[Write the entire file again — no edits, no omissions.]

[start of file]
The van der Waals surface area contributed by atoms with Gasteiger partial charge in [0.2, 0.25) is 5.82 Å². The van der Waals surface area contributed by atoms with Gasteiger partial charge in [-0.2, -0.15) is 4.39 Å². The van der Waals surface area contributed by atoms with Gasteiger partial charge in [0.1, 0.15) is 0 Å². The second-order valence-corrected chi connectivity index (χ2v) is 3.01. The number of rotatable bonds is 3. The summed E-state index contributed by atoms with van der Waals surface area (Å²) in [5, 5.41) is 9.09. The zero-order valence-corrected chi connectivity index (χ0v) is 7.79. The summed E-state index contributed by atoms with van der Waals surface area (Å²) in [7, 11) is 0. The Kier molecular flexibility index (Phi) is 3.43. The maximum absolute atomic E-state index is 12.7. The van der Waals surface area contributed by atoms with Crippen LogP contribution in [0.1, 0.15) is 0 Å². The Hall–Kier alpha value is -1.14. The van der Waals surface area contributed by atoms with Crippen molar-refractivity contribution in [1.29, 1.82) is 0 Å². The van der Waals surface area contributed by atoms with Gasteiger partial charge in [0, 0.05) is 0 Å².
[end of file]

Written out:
The van der Waals surface area contributed by atoms with Gasteiger partial charge in [0.2, 0.25) is 5.82 Å². The van der Waals surface area contributed by atoms with Gasteiger partial charge in [-0.2, -0.15) is 4.39 Å². The van der Waals surface area contributed by atoms with Gasteiger partial charge in [0.1, 0.15) is 0 Å². The second-order valence-corrected chi connectivity index (χ2v) is 3.01. The number of rotatable bonds is 3. The summed E-state index contributed by atoms with van der Waals surface area (Å²) in [5, 5.41) is 9.09. The zero-order valence-corrected chi connectivity index (χ0v) is 7.79. The summed E-state index contributed by atoms with van der Waals surface area (Å²) in [7, 11) is 0. The Kier molecular flexibility index (Phi) is 3.43. The maximum absolute atomic E-state index is 12.7. The van der Waals surface area contributed by atoms with Crippen LogP contribution in [0.1, 0.15) is 0 Å². The Hall–Kier alpha value is -1.14. The van der Waals surface area contributed by atoms with Crippen molar-refractivity contribution in [1.29, 1.82) is 0 Å². The van der Waals surface area contributed by atoms with Gasteiger partial charge in [0, 0.05) is 0 Å².